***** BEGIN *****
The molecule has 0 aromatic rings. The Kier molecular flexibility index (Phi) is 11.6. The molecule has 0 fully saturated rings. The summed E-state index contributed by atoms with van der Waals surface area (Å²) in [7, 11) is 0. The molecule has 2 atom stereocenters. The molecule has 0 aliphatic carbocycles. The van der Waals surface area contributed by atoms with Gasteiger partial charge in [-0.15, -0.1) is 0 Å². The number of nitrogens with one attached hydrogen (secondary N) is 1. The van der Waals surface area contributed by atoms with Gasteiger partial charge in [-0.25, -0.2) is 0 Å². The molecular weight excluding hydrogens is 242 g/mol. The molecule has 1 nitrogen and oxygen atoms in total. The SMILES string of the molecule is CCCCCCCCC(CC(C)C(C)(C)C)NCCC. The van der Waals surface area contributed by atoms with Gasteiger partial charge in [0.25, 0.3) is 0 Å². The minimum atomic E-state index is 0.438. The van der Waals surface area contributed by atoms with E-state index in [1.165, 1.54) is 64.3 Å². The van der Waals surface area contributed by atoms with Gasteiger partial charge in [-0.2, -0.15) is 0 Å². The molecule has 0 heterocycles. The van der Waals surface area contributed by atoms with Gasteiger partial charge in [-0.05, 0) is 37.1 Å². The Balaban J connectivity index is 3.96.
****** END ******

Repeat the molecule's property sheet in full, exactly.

The molecule has 0 aromatic rings. The Kier molecular flexibility index (Phi) is 11.6. The molecule has 0 fully saturated rings. The summed E-state index contributed by atoms with van der Waals surface area (Å²) in [7, 11) is 0. The molecule has 2 atom stereocenters. The molecule has 0 aliphatic carbocycles. The van der Waals surface area contributed by atoms with Gasteiger partial charge in [-0.15, -0.1) is 0 Å². The number of nitrogens with one attached hydrogen (secondary N) is 1. The van der Waals surface area contributed by atoms with Gasteiger partial charge in [-0.25, -0.2) is 0 Å². The molecular weight excluding hydrogens is 242 g/mol. The molecule has 1 nitrogen and oxygen atoms in total. The SMILES string of the molecule is CCCCCCCCC(CC(C)C(C)(C)C)NCCC. The van der Waals surface area contributed by atoms with Gasteiger partial charge in [0.25, 0.3) is 0 Å². The minimum atomic E-state index is 0.438. The van der Waals surface area contributed by atoms with E-state index in [1.165, 1.54) is 64.3 Å². The van der Waals surface area contributed by atoms with Gasteiger partial charge in [-0.2, -0.15) is 0 Å². The molecule has 0 heterocycles. The van der Waals surface area contributed by atoms with Gasteiger partial charge in [-0.05, 0) is 37.1 Å². The Balaban J connectivity index is 3.96.